Suspected Islamist fighters attacked a military camp in western Mali near the border with neighboring Mauritania before dawn on Saturday, leaving up to 11 people dead.
Residents of a nearby village hid in their homes, officials and witnesses said.
A senior army officer said military intelligence and initial witness accounts indicated the attackers were Islamist fighters mainly from the Peuhl ethnic group, Voice of America reported.
The raid took place a week after a Tuareg-led northern rebel alliance signed a peace deal with the government aimed at ending their uprising and allowing the authorities to focus on fighting Islamist militants.
Gunfire erupted at around 5 a.m. (0500 GMT) in the town of Nara, around 30 kilometers (19 miles) south of border with Mauritania, said army spokesman Col. Souleymane Maiga.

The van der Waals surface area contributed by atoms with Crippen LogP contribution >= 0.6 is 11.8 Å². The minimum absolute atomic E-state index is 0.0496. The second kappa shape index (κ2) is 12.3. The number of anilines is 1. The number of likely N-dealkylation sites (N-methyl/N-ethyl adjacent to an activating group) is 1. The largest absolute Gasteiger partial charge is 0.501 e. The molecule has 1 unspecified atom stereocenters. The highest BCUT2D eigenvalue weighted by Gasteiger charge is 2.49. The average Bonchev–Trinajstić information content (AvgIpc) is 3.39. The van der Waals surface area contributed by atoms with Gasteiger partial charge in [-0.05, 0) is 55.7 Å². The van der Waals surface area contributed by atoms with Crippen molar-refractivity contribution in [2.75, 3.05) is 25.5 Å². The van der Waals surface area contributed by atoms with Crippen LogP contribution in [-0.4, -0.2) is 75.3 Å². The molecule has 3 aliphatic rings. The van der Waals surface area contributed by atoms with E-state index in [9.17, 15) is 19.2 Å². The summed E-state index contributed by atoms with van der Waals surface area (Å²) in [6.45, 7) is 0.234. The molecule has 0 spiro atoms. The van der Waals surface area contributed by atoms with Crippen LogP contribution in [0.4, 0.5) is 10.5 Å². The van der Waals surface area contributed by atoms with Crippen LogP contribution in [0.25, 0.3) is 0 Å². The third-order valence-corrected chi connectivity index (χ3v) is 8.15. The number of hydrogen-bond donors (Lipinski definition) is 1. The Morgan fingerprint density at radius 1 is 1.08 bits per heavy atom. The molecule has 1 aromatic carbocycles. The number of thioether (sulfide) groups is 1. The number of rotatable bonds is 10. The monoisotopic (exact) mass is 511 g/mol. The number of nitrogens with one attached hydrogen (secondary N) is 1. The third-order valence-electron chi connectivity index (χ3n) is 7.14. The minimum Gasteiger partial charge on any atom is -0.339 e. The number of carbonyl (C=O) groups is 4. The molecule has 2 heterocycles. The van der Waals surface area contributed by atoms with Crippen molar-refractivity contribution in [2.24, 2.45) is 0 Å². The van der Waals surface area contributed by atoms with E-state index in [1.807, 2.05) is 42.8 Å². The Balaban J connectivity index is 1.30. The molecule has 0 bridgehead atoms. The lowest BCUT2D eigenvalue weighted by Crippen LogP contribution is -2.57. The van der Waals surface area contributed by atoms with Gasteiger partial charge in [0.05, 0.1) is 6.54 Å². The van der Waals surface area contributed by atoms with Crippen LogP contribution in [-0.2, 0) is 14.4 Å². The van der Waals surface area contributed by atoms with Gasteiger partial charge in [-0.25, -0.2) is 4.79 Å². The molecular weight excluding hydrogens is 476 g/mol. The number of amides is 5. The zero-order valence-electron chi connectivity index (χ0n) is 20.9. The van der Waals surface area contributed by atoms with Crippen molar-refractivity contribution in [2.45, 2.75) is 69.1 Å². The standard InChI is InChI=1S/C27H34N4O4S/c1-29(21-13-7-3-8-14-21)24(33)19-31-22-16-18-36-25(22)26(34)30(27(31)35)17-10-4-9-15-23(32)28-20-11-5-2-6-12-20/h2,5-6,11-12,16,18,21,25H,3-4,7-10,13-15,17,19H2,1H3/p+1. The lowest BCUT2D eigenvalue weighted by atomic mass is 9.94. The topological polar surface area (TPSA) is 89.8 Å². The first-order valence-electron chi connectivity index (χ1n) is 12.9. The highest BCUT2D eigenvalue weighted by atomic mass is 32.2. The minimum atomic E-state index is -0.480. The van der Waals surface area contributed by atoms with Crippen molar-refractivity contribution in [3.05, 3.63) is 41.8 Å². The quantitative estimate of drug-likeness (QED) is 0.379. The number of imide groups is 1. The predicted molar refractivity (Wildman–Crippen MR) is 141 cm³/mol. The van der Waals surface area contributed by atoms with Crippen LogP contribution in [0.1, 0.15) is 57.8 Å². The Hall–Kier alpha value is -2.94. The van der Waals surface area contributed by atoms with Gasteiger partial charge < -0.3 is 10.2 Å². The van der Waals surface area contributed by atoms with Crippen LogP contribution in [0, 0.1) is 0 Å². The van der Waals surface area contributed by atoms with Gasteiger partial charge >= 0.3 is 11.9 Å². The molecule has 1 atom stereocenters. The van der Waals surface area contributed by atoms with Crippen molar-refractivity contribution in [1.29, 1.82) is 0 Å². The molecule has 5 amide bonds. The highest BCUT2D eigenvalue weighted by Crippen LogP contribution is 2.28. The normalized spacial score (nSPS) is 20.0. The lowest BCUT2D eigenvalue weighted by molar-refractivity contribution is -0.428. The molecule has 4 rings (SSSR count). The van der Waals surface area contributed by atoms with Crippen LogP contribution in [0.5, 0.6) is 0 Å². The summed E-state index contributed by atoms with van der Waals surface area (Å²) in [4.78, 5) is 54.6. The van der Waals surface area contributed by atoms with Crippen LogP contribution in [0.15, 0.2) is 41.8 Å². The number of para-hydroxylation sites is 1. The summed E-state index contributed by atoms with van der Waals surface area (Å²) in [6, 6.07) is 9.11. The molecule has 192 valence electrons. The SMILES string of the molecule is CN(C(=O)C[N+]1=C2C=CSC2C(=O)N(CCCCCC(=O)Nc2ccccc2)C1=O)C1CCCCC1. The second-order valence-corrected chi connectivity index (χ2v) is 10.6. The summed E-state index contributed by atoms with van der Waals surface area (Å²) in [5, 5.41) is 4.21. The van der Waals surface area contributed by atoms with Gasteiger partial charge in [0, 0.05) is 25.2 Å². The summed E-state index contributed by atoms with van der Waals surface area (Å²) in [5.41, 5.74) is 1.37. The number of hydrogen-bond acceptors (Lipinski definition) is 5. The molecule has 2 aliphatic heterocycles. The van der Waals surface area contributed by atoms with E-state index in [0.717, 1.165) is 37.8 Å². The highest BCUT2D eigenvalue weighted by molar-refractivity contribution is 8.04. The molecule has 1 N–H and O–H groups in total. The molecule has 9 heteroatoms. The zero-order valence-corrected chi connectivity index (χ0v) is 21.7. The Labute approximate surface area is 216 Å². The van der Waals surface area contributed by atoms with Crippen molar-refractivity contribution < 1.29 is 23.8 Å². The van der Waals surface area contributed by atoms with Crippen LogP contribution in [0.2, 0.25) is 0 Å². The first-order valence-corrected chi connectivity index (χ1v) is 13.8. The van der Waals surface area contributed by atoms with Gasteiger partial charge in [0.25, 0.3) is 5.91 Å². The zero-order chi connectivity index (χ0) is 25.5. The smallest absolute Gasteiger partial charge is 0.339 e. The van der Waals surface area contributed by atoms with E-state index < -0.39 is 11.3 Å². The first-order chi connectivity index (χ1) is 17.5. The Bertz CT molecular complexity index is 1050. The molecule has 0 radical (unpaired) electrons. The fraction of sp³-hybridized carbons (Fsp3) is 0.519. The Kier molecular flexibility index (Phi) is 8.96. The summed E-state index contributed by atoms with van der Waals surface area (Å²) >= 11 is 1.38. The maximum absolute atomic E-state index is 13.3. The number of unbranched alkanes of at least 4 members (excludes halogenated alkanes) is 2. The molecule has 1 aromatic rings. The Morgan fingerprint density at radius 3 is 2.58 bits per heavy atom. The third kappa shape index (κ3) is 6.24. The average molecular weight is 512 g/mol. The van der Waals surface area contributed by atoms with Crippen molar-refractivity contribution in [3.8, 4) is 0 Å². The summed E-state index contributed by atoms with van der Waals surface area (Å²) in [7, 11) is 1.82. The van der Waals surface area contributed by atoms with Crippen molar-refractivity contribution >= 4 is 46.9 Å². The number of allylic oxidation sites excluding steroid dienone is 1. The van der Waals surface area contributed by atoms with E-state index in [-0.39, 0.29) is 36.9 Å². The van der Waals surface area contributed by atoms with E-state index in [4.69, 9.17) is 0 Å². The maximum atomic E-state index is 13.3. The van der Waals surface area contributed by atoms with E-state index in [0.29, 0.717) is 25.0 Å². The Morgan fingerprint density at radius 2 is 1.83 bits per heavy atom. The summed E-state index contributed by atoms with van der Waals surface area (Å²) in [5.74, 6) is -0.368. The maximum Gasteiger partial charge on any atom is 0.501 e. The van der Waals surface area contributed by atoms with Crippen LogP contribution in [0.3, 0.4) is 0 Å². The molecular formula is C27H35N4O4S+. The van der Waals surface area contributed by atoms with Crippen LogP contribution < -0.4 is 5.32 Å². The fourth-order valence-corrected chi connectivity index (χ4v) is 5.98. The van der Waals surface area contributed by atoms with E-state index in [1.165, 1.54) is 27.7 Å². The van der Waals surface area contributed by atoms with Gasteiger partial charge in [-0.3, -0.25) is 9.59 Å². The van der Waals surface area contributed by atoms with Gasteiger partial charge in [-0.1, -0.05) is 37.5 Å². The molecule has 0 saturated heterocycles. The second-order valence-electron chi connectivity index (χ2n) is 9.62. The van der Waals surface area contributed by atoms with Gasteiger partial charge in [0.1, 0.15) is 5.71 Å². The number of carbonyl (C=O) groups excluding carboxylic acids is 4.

"The army repelled the attackers who had entrenched themselves in the village," Maiga said.
"Until around 9 a.m. there were exchanges of fire between the army and the assailants in the streets of the village," he added.
A resident of Nara said gunfire could be heard several hours after the clashes began and town residents locked themselves inside their homes. Heavy fighting flared again around midday before ending in the early afternoon.